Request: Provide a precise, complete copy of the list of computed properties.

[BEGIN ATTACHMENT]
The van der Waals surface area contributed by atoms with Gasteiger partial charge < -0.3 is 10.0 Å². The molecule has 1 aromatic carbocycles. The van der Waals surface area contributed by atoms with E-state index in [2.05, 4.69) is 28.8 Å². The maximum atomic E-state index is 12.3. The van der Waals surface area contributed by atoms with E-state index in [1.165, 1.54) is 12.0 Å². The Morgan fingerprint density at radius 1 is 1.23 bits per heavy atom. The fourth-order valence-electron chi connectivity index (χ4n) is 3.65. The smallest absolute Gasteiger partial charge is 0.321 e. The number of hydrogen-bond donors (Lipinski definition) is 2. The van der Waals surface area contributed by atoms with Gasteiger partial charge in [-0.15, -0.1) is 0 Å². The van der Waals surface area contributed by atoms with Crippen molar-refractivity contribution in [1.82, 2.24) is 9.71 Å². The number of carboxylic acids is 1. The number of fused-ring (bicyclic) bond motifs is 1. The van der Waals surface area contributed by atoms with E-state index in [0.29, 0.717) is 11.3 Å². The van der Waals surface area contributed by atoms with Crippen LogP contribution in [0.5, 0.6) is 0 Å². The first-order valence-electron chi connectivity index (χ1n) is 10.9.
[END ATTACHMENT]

The van der Waals surface area contributed by atoms with Gasteiger partial charge < -0.3 is 10.0 Å². The molecule has 1 aromatic carbocycles. The van der Waals surface area contributed by atoms with E-state index in [2.05, 4.69) is 28.8 Å². The maximum atomic E-state index is 12.3. The van der Waals surface area contributed by atoms with E-state index in [1.165, 1.54) is 12.0 Å². The Morgan fingerprint density at radius 1 is 1.23 bits per heavy atom. The fourth-order valence-electron chi connectivity index (χ4n) is 3.65. The smallest absolute Gasteiger partial charge is 0.321 e. The number of hydrogen-bond donors (Lipinski definition) is 2. The van der Waals surface area contributed by atoms with Gasteiger partial charge in [-0.15, -0.1) is 0 Å². The van der Waals surface area contributed by atoms with Crippen molar-refractivity contribution in [1.82, 2.24) is 9.71 Å². The number of carboxylic acids is 1. The number of fused-ring (bicyclic) bond motifs is 1. The van der Waals surface area contributed by atoms with E-state index in [0.29, 0.717) is 11.3 Å². The van der Waals surface area contributed by atoms with Crippen LogP contribution in [0.5, 0.6) is 0 Å². The first-order valence-electron chi connectivity index (χ1n) is 10.9.